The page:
Magnetic bearings up to any test

Running turboexpander, high-speed electric motor and compressor applications in harsh environments is a challenge. Developing this equipment to reliably run underwater, in the desert and in extreme temperatures can be difficult using a traditional design. While magnetic bearings represent a robust and proven technology that is well up to the task, they are not widely applied. This may change now as their performance has been proven in one of the world’s most demanding environments, the Åsgard subsea gas field, situated in the Norwegian Sea. There magnetic bearings have been running trouble-free for more than five years and 90,000 hours.

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SKF magnetic bearing.
In active magnetic bearings, electromagnets generate forces in radial and axial directions to levitate the shaft, allowing it to rotate contact-free. A control system actively monitors and continuously adjusts the current in the electromagnets to maintain shaft position. This means that active magnetic bearings can operate without surface contact, thus eliminating bearing friction and wear and the need for lubrication, repair or bearing changes.

These characteristics make magnetic bearings particularly beneficial in energy, oil and gas applications in harsh environments. Many operate in the world’s most punishing environments, from Saudi Arabian deserts to North Sea platforms and Siberian fields above the Arctic Circle.

“Our magnetic bearings are currently running in over 750 turbo expanders, 200 stand-alone compressors and 150 hermetically sealed compressors around the world,” says Alexandre Kral, business development oil and gas, SKF. “They can also be found in gas turbines, generators, pump applications and much more.”

The only truly viable solution

When it comes to hermetically sealed compressors, magnetic bearings are the only truly viable solution because they don’t require dry gas seals. “With magnetic bearings you create a magnetic field so there is no touching of parts or mechanical wear,” Kral explains.

The lack of mechanical wear virtually eliminates stoppages. In onshore/offshore applications, only the magnetic bearing controller needs maintenance, and since it is largely made up of electronics, fans and filters, there is much less equipment to maintain. Another advantage with magnetic bearings is that the controller is more compact than with the standard oil lubrication system. This too is advantageous, particularly in tight spots such as platforms, floating production storage and offloading (FPSO) units or in remote areas.

A gas compressor being installed at the Åsgard field.

Substantial reduction in energy consumption

In addition, magnetic bearings are cleaner than oil bearings, as they eliminate the need for a complex oil lubrication system, including piping to the oil reservoir, filtering and cooling. This contributes to a substantial reduction in energy consumption. “Magnetic bearings consume about 10 times less power than oil bearings,” says Kral. “There is also less data to follow up on due to less equipment. And with less equipment you don’t need as much space.”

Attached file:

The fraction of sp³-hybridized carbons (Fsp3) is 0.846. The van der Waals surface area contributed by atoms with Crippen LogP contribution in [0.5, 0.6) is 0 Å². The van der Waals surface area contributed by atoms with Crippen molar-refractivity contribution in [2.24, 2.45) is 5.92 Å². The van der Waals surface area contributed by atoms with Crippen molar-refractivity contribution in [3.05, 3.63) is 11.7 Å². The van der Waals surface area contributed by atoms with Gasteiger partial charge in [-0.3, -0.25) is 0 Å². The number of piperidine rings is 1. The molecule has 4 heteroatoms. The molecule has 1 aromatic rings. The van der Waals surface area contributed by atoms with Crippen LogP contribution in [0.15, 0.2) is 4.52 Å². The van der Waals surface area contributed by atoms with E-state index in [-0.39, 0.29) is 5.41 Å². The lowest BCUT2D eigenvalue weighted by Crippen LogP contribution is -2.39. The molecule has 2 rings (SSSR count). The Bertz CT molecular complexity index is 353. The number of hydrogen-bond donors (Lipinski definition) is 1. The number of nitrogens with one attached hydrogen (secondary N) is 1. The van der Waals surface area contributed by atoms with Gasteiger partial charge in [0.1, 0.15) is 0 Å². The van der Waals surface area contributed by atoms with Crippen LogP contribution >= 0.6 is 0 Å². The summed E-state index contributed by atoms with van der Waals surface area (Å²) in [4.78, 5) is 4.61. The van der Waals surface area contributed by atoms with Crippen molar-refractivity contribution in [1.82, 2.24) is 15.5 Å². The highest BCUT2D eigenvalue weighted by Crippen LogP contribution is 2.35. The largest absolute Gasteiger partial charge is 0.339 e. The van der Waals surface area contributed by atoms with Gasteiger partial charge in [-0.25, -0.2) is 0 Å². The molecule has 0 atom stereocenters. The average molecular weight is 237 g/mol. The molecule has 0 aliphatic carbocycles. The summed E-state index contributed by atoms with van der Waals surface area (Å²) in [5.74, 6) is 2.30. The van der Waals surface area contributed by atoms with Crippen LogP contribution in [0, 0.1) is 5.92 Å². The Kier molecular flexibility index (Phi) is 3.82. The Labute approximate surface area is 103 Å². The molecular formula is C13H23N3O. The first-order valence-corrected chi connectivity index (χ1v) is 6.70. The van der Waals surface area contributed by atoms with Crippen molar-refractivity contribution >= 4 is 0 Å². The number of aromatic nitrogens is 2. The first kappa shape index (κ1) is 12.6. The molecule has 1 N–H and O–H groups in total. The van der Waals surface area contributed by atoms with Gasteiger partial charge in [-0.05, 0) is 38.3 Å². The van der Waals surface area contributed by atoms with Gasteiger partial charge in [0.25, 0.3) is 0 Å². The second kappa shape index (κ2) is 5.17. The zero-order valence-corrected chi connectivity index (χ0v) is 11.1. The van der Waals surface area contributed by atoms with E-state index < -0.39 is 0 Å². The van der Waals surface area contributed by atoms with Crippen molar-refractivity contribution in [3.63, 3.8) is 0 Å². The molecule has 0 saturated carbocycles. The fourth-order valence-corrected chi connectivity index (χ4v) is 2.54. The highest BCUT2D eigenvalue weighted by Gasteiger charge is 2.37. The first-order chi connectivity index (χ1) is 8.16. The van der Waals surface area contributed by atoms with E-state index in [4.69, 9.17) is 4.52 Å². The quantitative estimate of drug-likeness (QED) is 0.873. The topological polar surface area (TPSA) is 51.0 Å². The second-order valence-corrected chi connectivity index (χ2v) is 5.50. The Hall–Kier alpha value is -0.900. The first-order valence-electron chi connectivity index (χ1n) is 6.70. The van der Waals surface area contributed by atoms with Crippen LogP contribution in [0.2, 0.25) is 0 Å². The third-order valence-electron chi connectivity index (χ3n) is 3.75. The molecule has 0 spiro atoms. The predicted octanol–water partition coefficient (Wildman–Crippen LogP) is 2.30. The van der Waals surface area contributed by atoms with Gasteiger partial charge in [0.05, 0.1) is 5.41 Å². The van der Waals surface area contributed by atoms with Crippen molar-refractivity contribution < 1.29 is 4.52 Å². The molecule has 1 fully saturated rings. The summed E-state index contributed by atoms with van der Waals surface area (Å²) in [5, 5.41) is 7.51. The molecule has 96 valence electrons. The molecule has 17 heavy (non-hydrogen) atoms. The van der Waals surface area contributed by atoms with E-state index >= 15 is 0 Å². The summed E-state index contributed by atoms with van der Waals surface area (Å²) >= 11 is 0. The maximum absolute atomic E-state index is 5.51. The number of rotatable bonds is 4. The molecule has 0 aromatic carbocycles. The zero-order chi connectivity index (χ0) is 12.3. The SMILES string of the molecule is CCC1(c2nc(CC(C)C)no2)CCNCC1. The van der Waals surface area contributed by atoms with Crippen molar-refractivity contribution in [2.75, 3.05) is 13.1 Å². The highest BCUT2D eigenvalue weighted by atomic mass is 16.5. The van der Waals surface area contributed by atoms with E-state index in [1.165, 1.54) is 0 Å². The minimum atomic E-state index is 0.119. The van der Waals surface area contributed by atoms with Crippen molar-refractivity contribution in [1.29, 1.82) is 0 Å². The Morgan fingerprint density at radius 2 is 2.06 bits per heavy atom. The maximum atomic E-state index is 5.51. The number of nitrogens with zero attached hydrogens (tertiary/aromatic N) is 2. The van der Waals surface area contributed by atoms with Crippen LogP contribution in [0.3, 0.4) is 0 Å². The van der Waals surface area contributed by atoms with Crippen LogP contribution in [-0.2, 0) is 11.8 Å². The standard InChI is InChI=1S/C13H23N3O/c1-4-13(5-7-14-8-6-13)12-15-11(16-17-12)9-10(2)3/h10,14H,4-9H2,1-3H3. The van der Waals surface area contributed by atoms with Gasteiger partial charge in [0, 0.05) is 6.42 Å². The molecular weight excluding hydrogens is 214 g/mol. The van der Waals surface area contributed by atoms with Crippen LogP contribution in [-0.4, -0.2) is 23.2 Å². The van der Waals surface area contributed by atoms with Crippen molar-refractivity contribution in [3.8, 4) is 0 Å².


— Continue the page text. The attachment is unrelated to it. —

Magnetic bearings consume about 10 times less power than oil bearings.Alexandre Kral, business development oil and gas, SKF

Yet despite all these advantages, Kral has witnessed hesitation when it comes to making the shift to magnetic bearings from more traditional oil bearings. One objection is that the initial cost of using magnetic bearings is higher.

“Some people think magnetic bearings are more expensive, and it’s true that the mechanical parts, the cabinet and maybe the machine design cost a little more,” Kral says. “But you easily erase this cost difference with the simplification of the installation of the machine on site. The machine will also have a smaller footprint with less weight. This saves costs by reducing the need to build structures, such as on an offshore platform. In parallel there’s a huge OPEX advantage due to less measuring, less equipment, no mechanical wear and higher availability.”

Following the Åsgard subsea project, SKF and its partners are putting the magnetic bearings to the test again. “With a five-year positive return, the Åsgard project has proven its efficacy,” says Kral.

Åsgard subsea gas compression plant.

Underwater marathon – five years and going

The world’s first-ever subsea gas compression system, equipped with SKF magnetic bearings, has been in service at the Åsgard subsea gas field in the Norwegian Sea since September 2015. More than five years on and 90,000 hours later, it is still running perfectly, with near 100 percent availability.

SKF magnetic bearings are at the heart of the compression system, which contains two hermetically sealed compressor units that operate in a water depth of 300 metres. These high-speed motor compressors (7,000 r/min) were made possible using SKF’s magnetic bearing technology.

Compressors are normally installed on offshore platforms and above sea level, but the Åsgard seabed installation offered many advantages, including improved gas recovery rates (from 50 or 60 percent to more than 80 percent) while also reducing the operating and production costs. The system is better for the environment, with a smaller footprint and reduced CO2 emissions.

The Åsgard field, discovered in 1981, is an important part of the Norwegian Sea energy infrastructure. Production started in 1999, and exports of gas began a year later. SKF had a dedicated team with as many as 20 engineers working on the project over the five-year period.

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